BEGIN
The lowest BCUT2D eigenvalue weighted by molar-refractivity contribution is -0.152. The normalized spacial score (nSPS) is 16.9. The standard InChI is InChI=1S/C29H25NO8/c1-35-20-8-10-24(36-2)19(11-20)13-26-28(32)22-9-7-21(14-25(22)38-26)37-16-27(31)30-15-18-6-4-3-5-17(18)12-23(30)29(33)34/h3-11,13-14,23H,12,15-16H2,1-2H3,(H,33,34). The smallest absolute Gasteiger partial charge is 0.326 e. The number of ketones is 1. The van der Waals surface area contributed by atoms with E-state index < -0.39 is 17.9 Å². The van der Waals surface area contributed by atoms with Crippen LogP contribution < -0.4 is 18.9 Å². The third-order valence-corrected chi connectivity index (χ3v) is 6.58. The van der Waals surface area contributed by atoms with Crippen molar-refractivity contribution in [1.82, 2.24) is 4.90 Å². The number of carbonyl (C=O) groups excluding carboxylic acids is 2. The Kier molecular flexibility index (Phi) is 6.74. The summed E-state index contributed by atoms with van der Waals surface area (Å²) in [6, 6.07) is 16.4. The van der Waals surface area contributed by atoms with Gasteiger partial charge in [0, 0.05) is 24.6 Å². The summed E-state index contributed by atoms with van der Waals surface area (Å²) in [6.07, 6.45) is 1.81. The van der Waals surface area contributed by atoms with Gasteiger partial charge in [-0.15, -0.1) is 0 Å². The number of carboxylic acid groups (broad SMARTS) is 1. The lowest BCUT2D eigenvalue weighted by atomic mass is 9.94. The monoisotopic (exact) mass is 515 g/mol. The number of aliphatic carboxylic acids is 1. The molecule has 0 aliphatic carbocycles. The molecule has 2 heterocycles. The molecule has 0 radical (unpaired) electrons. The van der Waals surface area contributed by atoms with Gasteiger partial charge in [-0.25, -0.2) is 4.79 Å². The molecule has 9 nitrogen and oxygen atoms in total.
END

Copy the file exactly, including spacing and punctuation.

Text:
The lowest BCUT2D eigenvalue weighted by molar-refractivity contribution is -0.152. The normalized spacial score (nSPS) is 16.9. The standard InChI is InChI=1S/C29H25NO8/c1-35-20-8-10-24(36-2)19(11-20)13-26-28(32)22-9-7-21(14-25(22)38-26)37-16-27(31)30-15-18-6-4-3-5-17(18)12-23(30)29(33)34/h3-11,13-14,23H,12,15-16H2,1-2H3,(H,33,34). The smallest absolute Gasteiger partial charge is 0.326 e. The number of ketones is 1. The van der Waals surface area contributed by atoms with E-state index < -0.39 is 17.9 Å². The van der Waals surface area contributed by atoms with Crippen LogP contribution < -0.4 is 18.9 Å². The third-order valence-corrected chi connectivity index (χ3v) is 6.58. The van der Waals surface area contributed by atoms with Crippen molar-refractivity contribution in [1.82, 2.24) is 4.90 Å². The number of carbonyl (C=O) groups excluding carboxylic acids is 2. The Kier molecular flexibility index (Phi) is 6.74. The summed E-state index contributed by atoms with van der Waals surface area (Å²) in [6, 6.07) is 16.4. The van der Waals surface area contributed by atoms with Gasteiger partial charge in [0, 0.05) is 24.6 Å². The summed E-state index contributed by atoms with van der Waals surface area (Å²) in [6.07, 6.45) is 1.81. The van der Waals surface area contributed by atoms with Gasteiger partial charge in [-0.15, -0.1) is 0 Å². The number of carboxylic acid groups (broad SMARTS) is 1. The lowest BCUT2D eigenvalue weighted by atomic mass is 9.94. The monoisotopic (exact) mass is 515 g/mol. The number of aliphatic carboxylic acids is 1. The molecule has 0 aliphatic carbocycles. The molecule has 2 heterocycles. The molecule has 0 radical (unpaired) electrons. The van der Waals surface area contributed by atoms with Gasteiger partial charge in [-0.25, -0.2) is 4.79 Å². The molecule has 9 nitrogen and oxygen atoms in total.